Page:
What is a virtual machine?
A virtual machine (VM) is a software-based computer that exists within another computer’s operating system, often used for the purposes of testing, backing up data, or running SaaS applications. To fully grasp how VMs work, it’s important to first understand how computer software and hardware are typically integrated by an operating system.
What is an operating system?
Traditional computers are built out of physical hardware, including hard disk drives, processor chips, RAM, etc. In order to utilize this hardware, computers rely on a type of software known as an operating system (OS). Some common examples of OSes are Mac OSX, Microsoft Windows, Linux, and Android.
The OS is what manages the computer’s hardware in ways that are useful to the user. For example, if the user wants to access the Internet, the OS directs the network interface card to make the connection. If the user wants to download a file, the OS will partition space on the hard drive for that file. The OS also runs and manages other pieces of software. For example, it can run a web browser and provide the browser with enough random access memory (RAM) to operate smoothly. Typically, operating systems exist within a physical computer at a one-to-one ratio; for each machine there is a single OS managing its physical resources.
Can you have two or more operating systems on one computer?
Some users want to be able to run multiple operating systems simultaneously on one computer, either for testing or one of the other reasons listed in the section below. This can be achieved through a process called virtualization. In virtualization, a piece of software behaves as if it were an independent computer. This piece of software is called a virtual machine, also known as a ‘guest’ computer. (The computer on which the VM is running is called the ‘host’.) The guest has an OS as well as its own virtual hardware.
‘Virtual hardware’ may sound like a bit of an oxymoron, but it works by mapping to real hardware on the host computer. For example, the VM’s ‘hard drive’ is really just a file on the host computer’s hard drive. When the VM wants to save a new file, it actually has to communicate with the host OS, which will write this file to the host hard drive. Because virtual hardware must perform this added step of negotiating with the host to access hardware resources, virtual machines can’t run quite as fast as their host computers.
With virtualization, one computer can run two or more operating systems. The number of VMs that can run on one host is limited only by the host’s available resources. The user can run the OS of a VM in a window like any other program, or they can run it in fullscreen so that it looks and feels like a genuine host OS.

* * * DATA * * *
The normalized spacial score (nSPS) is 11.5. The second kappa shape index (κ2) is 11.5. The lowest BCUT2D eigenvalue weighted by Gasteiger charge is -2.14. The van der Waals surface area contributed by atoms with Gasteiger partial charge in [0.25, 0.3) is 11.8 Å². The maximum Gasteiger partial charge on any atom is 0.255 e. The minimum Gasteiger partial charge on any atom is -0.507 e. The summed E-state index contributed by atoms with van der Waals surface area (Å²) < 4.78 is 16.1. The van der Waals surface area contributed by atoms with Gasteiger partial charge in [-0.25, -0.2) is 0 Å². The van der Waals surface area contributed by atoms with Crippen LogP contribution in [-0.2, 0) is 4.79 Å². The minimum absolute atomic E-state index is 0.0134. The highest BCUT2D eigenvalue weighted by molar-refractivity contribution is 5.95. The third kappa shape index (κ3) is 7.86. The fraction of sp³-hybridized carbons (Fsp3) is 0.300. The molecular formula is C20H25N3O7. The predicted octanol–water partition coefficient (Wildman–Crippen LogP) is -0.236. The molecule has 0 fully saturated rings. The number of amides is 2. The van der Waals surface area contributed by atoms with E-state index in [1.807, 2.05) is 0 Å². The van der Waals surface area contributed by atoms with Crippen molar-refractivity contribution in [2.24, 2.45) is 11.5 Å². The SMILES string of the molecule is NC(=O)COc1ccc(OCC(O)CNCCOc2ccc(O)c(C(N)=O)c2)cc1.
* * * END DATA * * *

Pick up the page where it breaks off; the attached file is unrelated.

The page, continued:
What are virtual machines used for?
Some of the most popular reasons people run virtual machines include:
- Testing - Oftentimes software developers want to be able to test their applications in different environments. They can use virtual machines to run their applications in various OSes on one computer. This is simpler and more cost-effective than having to test on several different physical machines.
- Running software designed for other OSes - Although certain software applications are only available for a single platform, a VM can run software designed for a different OS. For example, a Mac user who wants to run software designed for Windows can run a Windows VM on their Mac host.
- Running outdated software - Some pieces of older software can’t be run in modern OSes. Users who want to run these applications can run an old OS on a virtual machine.
How does cloud computing use virtual machines?
Several cloud providers offer virtual machines to their customers. These virtual machines typically live on powerful servers that can act as a host to multiple VMs and can be used for a variety of reasons that wouldn’t be practical with a locally-hosted VM. These include:
- Running SaaS applications - Software-as-a-Service, or SaaS for short, is a cloud-based method of providing software to users. SaaS users subscribe to an application rather than purchasing it once and installing it. These applications are generally served to the user over the Internet. Often, it is virtual machines in the cloud that are doing the computation for SaaS applications as well as delivering them to users. If the cloud provider has a geographically distributed network edge, then the application will run closer to the user, resulting in faster performance.
- Backing up data - Cloud-based VM services are very popular for backing up data, because the data can be accessed from anywhere. Plus, cloud VMs provide better redundancy, require less maintenance, and generally scale better than physical data centers. (For example, it’s generally fairly easy to buy an extra gigabyte of storage space from a cloud VM provider, but much more difficult to build a new local data server for that extra gigabyte of data.)
- Hosting services like email and access management - Hosting these services on cloud VMs is generally faster and more cost-effective, and helps minimize maintenance and offload security concerns as well.
Cloudflare and virtual machines
Cloudflare helps protect and manage any type of cloud deployment, including cloud VMs. Additionally, for users who want the functionality of running code on the edge without all the overhead of virtual machines, we have Cloudflare Workers, a serverless platform that provides edge computation to customers in a completely scalable way, allowing developers to augment existing applications or create entirely new ones without configuring or maintaining infrastructure.